A Rosh Hashanah D’var Torah From Rabbi Jacob Blumenthal


Written by Rabbi Jacob Blumenthal, the Chief Executive of the Rabbinical Assembly.

This past summer I began my new position at the Rabbinical Assembly, and recently my previous congregation held an event to celebrate and appreciate our 20+ years of partnership.

As the event began, congregants joked that the question of the day wasn’t “if Rabbi Jacob would cry,” but “how soon in the ceremony will it happen.” By nature I cry easily, both in sadness and in moments of joy. So they had tissues at the ready. And as they started to thank my wife and children early in the program, my tears began to flow…and the congregation smiled.

While early in my rabbinate I often felt the need to be stoic even in times of great emotion, in more recent years, I found my emotions started to flow more freely. When moved by memories of my parents during Yizkor, or in a sermon reflecting on the pain of others (most recently recalling the separation of parents from children at the border), or a powerful blessing given by b’nai mitzvah parents – my congregants grew used to seeing me shed a tear. I used to be more self-conscious about it, but I grew to accept it and to appreciate the opportunity my community created to let me be vulnerable.

And something interesting started to happen. I noticed others shedding a tear during Kaddish, or as they approached the ark for a private moment during Neilah on Yom Kippur.

More and more members of my community started coming to my office to talk about the challenges they were facing in life, and I started to keep a bigger stock of tissues close at hand.

In our congregations, we can’t afford for our prayer communities to simply be spaces of singing happy tunes or “going through the motions.” Life is often painful and challenging, and so many of us need a community where we are able to open our hearts towards God and towards each other.

The story of Hannah, which we read as the haftarah on the first day of Rosh Hashanah, should remind us of this need for a safe communal prayer space where we can let down our emotional guard. Hannah is barren, and desperately wants a child. She makes the annual pilgrimage to the ancient worship shrine at Shiloh with her husband. “In her wretchedness, she prayed to Adonai, weeping all the while” (I Samuel 1:10, JPS translation from the Mahzor Lev Shalem). The story continues, “Now Hannah was praying in her heart; only her lips moved but her voice could not be heard” (1:13).

The head priest of the shrine, Eli, is watching her, but he does not understand what is happening. As readers with knowledge of what Hannah is doing, we are shocked as Eli demands, “How long will you make a drunken spectacle of yourself? Sober up!” Fortunately, Hannah asserts herself and her needs, and Eli comes to realize his mistake and blesses her. Ultimately (spoiler alert!) her prayers are answered with the birth of her son, Samuel, who became one of the great prophets.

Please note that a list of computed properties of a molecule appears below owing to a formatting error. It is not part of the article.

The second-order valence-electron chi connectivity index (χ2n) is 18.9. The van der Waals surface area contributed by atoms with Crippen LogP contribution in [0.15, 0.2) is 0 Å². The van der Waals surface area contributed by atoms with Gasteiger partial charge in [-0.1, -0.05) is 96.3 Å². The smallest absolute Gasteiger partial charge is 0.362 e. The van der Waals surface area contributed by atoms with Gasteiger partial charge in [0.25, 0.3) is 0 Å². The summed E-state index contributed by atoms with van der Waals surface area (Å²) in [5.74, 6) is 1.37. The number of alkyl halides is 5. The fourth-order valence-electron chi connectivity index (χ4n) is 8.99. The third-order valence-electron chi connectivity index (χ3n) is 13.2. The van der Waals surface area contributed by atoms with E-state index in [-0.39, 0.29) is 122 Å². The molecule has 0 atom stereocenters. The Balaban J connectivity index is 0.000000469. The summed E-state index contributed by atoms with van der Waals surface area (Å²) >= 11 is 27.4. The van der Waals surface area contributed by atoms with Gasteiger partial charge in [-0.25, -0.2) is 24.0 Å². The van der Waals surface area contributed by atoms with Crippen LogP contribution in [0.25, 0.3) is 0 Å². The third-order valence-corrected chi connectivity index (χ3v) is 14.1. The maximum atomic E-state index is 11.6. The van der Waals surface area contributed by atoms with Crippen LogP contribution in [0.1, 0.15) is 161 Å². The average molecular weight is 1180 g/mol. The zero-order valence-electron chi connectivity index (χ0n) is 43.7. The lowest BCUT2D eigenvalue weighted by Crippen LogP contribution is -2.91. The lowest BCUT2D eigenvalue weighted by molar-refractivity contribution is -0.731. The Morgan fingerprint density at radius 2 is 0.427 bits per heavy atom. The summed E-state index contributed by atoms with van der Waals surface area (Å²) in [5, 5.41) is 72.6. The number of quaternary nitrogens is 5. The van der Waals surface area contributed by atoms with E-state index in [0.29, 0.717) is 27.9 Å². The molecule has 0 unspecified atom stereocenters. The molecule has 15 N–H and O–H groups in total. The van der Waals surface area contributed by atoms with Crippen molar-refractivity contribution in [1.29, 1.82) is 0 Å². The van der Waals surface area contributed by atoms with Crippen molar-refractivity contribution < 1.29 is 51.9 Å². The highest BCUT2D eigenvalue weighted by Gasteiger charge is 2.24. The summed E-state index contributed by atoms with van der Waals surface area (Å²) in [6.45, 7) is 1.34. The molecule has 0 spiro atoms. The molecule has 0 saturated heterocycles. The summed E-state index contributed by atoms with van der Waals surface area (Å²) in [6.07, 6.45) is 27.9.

We readers are aghast at Eli’s lack of awareness and insensitivity. The Talmud says that Hannah’s mode of prayer, in which she bares her soul and cries out with tears and with silent devotion, is the example for all of us, and our “quiet Amidah” is modeled on her soundless, tearful prayer (Berakhot 31b).

This story challenges us to consider whether we create prayer spaces and community that nurture deep emotional expression and connection in our synagogues. How can we form a prayer community that allows for such vulnerability? How can we interpret and internalize the words of the Mahzor in ways that will give voice to our pain from the past year and our deepest hopes for the year to come?

As synagogue leaders, we spend a lot of time in the days leading up to the holidays thinking about the logistics – tickets, appeals, seating, and so much more. But I hope we’ll also spend time thinking about the atmosphere, the feeling of connection and holiness, and the relationships we need to create to allow true prayer to take place. And as we create sacred time, community, and space in coming weeks, I hope you’ll be comfortable enough in your prayer experience to shed a few vulnerable tears of your own, whether of sadness or joy.

L’shanah Tovah Um’tukah – Every wish for a happy and sweet new year!

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